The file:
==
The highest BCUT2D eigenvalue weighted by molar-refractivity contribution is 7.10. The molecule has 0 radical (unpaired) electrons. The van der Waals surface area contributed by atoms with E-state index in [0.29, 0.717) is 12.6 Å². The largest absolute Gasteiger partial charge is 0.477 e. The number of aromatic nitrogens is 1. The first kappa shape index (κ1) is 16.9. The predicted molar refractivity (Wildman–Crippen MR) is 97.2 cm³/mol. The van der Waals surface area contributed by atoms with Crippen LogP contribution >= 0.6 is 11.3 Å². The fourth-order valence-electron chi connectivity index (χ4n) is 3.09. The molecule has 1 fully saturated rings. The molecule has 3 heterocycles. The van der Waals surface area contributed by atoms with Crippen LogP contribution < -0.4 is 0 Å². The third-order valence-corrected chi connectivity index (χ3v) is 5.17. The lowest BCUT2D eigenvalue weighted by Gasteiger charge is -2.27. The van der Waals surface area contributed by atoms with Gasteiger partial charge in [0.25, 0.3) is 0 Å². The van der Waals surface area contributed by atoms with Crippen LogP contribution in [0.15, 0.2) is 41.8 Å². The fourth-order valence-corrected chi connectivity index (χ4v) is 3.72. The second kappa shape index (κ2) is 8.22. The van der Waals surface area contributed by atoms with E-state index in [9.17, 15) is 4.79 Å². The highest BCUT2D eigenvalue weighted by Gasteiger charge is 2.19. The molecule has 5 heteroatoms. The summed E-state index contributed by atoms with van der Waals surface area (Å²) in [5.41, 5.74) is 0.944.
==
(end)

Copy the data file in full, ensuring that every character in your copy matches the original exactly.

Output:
The highest BCUT2D eigenvalue weighted by molar-refractivity contribution is 7.10. The molecule has 0 radical (unpaired) electrons. The van der Waals surface area contributed by atoms with E-state index in [0.29, 0.717) is 12.6 Å². The largest absolute Gasteiger partial charge is 0.477 e. The number of aromatic nitrogens is 1. The first kappa shape index (κ1) is 16.9. The predicted molar refractivity (Wildman–Crippen MR) is 97.2 cm³/mol. The van der Waals surface area contributed by atoms with Crippen LogP contribution >= 0.6 is 11.3 Å². The fourth-order valence-electron chi connectivity index (χ4n) is 3.09. The molecule has 1 fully saturated rings. The molecule has 3 heterocycles. The van der Waals surface area contributed by atoms with Crippen LogP contribution < -0.4 is 0 Å². The third-order valence-corrected chi connectivity index (χ3v) is 5.17. The lowest BCUT2D eigenvalue weighted by Gasteiger charge is -2.27. The van der Waals surface area contributed by atoms with Gasteiger partial charge in [0.25, 0.3) is 0 Å². The van der Waals surface area contributed by atoms with Crippen LogP contribution in [0.15, 0.2) is 41.8 Å². The fourth-order valence-corrected chi connectivity index (χ4v) is 3.72. The second kappa shape index (κ2) is 8.22. The van der Waals surface area contributed by atoms with E-state index in [9.17, 15) is 4.79 Å². The highest BCUT2D eigenvalue weighted by Gasteiger charge is 2.19. The molecule has 5 heteroatoms. The summed E-state index contributed by atoms with van der Waals surface area (Å²) in [5.41, 5.74) is 0.944.